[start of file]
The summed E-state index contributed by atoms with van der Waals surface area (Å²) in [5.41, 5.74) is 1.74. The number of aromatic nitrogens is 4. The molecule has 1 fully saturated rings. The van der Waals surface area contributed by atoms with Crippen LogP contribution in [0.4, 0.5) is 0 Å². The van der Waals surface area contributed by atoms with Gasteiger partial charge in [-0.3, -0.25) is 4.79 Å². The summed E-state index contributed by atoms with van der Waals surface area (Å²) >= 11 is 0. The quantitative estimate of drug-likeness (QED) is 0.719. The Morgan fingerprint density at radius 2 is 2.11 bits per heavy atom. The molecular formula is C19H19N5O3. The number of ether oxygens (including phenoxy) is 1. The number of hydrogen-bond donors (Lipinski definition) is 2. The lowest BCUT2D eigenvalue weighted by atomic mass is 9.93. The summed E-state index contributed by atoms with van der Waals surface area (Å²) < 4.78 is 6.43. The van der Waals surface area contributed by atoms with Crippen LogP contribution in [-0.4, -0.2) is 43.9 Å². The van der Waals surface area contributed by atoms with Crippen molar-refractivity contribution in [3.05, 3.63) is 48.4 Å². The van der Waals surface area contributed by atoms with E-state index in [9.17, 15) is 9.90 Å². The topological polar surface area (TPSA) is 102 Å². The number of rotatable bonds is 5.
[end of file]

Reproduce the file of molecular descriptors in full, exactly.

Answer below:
The summed E-state index contributed by atoms with van der Waals surface area (Å²) in [5.41, 5.74) is 1.74. The number of aromatic nitrogens is 4. The molecule has 1 fully saturated rings. The van der Waals surface area contributed by atoms with Crippen LogP contribution in [0.4, 0.5) is 0 Å². The van der Waals surface area contributed by atoms with Gasteiger partial charge in [-0.3, -0.25) is 4.79 Å². The summed E-state index contributed by atoms with van der Waals surface area (Å²) >= 11 is 0. The quantitative estimate of drug-likeness (QED) is 0.719. The Morgan fingerprint density at radius 2 is 2.11 bits per heavy atom. The molecular formula is C19H19N5O3. The number of ether oxygens (including phenoxy) is 1. The number of hydrogen-bond donors (Lipinski definition) is 2. The lowest BCUT2D eigenvalue weighted by atomic mass is 9.93. The summed E-state index contributed by atoms with van der Waals surface area (Å²) < 4.78 is 6.43. The van der Waals surface area contributed by atoms with Crippen LogP contribution in [-0.4, -0.2) is 43.9 Å². The van der Waals surface area contributed by atoms with Crippen molar-refractivity contribution in [3.05, 3.63) is 48.4 Å². The van der Waals surface area contributed by atoms with E-state index in [9.17, 15) is 9.90 Å². The topological polar surface area (TPSA) is 102 Å². The number of rotatable bonds is 5.